Our SPORE has been instrumental in establishing that promoter region DMA hypermethylation, and attendant abnormal gene silencing, play a key role in the development and progression of human cancer, in general, and lung cancer, in particular. During the past funding cycle, we markedly moved this concept to a highly translational arena in terms of lung cancer management through a synthesis of studies. These include discovery of new genes aberrantly methylated in lung cancer and defining their position and biological function in the progression of the disease. Most importantly, we now have defined the utility of a panel of promoter region DMAmethylation markers as a robust potential molecular system for re-staging stage I NSCLC to stage III disease. During the last funding period, we performed a blinded, retrospective, nested case control study of 167 patients who underwent curative surgery for stage I lung cancer (51 cases who recurred within 40 months; 116 controls who did not recur). The finding that 2 or more DMA hypermethylated genes in tumor plus histologically tumor-free mediastinal nodes can predict recurrent disease with odds ratios up to 25-fold, constitutes a new paradigm for the molecular staging of lung cancer. The significance of these discoveries has important implications which will be explored in the current proposal. Silencing of the gene markers represent not only prognostic markers, but also serve as a potential target for a unique new adjuvant approach for stage I non-small cell lung cancer (NSCLC) using epigenetic therapy to re-express the silenced genes. To prepare for this, we have started a prospective study of resected stage I lung NSCLC to validate our above work indicating that changes in DNA methylation can predict disease recurrence and death. We will also use newly discovered changes in promoter methylation to improve this molecular test. To prepare for use of epigenetic therapy adjuvant approaches, we will continue an already initiated Phase 2 trial of epigenetic therapy with inhibitors of DNAmethylation and histone deacetylases, in which a major response has already been achieved. Finally we will initiate an adjuvant trial with these agents, to determine if targeting epigenetic changes improves the disease free and overall survival of patients with resected lung cancer. Successes, here will suggest prevention strategies as well. Relevance to Public Health: Lung Cancer is responsible for the greatest number of cancer deaths in the United States and other western countries. Effective treatment of early stage lung cancer would result in improvements in survival and reduction in death from lung cancer. Our studies should help define which patients with early lung cancer are at highest risk for disease recurrence after surgery, and therefore need additional therapy. In addition, we will determine whether therapy directed at these changes proves effective in reducing disease recurrence.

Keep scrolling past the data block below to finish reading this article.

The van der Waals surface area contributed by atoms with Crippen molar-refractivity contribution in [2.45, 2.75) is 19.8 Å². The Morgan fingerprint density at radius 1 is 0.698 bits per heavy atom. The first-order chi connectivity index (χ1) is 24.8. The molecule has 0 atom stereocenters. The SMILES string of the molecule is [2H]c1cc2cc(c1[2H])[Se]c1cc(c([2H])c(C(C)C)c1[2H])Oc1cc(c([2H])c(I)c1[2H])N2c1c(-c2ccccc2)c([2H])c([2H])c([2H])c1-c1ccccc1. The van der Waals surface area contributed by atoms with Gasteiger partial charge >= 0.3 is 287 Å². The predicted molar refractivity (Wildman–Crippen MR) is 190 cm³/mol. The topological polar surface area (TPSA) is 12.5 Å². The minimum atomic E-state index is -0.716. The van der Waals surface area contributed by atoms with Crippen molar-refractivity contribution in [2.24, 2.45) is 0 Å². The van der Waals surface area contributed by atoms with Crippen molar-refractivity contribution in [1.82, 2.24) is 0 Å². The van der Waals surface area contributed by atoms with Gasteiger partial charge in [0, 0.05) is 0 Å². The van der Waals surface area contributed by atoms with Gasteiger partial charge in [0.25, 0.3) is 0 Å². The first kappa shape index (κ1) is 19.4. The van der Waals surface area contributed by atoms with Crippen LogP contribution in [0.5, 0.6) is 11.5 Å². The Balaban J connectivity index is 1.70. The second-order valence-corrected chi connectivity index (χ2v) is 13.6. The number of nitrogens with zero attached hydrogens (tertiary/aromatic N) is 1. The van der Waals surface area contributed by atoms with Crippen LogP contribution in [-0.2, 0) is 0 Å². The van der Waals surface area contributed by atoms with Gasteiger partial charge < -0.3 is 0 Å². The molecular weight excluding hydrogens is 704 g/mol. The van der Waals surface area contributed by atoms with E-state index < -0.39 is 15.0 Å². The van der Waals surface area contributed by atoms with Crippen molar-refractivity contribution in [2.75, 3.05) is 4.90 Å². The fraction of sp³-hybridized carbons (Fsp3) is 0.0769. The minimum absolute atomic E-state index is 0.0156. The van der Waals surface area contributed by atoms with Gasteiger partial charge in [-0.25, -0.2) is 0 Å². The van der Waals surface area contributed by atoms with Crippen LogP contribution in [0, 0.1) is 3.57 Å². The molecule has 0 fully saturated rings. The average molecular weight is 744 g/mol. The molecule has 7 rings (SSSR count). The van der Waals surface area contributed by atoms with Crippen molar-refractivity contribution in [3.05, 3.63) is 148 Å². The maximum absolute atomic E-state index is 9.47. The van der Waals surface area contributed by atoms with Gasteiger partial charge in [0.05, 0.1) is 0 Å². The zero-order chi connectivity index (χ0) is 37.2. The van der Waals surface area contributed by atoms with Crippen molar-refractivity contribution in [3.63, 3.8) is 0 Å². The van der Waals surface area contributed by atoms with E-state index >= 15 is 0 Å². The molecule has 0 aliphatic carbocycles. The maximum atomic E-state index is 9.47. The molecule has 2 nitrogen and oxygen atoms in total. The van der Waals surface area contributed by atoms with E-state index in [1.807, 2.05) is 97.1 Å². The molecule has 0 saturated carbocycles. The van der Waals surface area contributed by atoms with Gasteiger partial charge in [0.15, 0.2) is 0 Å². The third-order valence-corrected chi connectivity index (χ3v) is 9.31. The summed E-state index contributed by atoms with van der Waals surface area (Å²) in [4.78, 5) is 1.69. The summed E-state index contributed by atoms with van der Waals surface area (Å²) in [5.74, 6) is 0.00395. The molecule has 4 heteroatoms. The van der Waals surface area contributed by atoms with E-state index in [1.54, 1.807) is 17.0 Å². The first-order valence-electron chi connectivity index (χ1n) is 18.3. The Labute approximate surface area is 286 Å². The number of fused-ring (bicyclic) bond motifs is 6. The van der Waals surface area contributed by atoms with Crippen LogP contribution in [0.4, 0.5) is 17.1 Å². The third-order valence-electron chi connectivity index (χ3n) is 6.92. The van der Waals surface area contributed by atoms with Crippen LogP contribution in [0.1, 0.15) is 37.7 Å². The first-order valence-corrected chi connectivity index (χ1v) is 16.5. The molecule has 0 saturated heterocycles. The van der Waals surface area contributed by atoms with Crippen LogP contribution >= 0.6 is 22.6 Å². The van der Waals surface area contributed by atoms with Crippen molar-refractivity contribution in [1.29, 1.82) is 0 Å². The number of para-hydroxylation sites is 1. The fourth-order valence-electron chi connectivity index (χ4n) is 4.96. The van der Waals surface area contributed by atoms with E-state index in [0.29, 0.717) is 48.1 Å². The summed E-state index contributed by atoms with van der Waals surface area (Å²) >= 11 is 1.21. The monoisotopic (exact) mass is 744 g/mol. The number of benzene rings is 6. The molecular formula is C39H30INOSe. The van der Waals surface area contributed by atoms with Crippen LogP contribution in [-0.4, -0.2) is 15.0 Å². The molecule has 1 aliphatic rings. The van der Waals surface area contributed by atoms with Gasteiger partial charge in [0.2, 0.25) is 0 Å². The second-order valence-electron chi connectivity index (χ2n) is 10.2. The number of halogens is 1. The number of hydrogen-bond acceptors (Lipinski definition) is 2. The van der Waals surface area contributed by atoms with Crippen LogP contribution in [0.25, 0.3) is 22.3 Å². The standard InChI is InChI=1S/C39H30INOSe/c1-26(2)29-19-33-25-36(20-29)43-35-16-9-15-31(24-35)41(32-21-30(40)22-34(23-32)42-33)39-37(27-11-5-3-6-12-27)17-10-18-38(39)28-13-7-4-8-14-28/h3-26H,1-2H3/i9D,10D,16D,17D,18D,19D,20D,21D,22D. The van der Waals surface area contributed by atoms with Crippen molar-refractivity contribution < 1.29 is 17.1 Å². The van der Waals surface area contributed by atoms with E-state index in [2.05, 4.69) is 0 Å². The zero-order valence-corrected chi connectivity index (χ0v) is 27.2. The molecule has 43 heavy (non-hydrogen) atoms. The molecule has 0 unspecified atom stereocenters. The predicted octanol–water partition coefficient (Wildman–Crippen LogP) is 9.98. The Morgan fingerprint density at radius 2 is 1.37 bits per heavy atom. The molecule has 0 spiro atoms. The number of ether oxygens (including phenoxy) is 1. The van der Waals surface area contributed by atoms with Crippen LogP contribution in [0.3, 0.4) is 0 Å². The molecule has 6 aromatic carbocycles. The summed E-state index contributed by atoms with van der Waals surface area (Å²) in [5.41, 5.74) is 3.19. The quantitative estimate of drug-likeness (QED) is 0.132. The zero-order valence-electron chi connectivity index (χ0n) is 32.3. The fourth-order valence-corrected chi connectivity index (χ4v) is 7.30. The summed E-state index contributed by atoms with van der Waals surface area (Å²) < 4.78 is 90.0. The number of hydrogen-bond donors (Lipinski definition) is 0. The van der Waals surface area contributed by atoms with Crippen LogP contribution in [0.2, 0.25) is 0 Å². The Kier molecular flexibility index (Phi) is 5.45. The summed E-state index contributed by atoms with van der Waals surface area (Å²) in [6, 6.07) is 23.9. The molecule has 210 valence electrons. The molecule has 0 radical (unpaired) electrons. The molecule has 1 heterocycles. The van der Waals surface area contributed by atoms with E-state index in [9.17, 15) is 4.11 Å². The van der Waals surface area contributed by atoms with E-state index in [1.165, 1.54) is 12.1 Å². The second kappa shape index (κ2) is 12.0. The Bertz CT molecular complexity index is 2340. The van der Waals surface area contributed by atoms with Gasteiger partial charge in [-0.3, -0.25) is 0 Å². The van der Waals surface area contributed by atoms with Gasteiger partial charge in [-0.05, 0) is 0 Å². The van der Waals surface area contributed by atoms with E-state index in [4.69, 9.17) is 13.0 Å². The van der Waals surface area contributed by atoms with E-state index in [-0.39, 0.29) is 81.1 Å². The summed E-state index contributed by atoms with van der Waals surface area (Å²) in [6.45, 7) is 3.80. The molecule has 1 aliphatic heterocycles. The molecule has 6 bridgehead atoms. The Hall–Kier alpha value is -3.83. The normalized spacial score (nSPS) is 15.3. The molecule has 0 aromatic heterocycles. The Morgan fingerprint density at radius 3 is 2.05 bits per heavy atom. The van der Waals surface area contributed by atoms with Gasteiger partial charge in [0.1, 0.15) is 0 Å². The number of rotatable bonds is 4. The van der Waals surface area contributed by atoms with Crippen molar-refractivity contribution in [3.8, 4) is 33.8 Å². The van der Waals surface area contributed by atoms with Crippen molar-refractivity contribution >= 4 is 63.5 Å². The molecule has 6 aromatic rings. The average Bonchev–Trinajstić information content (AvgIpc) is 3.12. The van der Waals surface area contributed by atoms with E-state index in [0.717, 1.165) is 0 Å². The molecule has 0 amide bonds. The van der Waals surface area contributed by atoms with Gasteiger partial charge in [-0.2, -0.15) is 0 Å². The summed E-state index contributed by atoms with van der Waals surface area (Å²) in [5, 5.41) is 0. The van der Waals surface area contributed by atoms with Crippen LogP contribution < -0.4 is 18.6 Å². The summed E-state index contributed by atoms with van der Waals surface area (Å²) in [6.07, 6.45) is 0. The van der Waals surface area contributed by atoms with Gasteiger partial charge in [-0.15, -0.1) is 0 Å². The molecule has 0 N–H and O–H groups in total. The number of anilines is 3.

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National Cancer Institute (NCI)
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Johns Hopkins University
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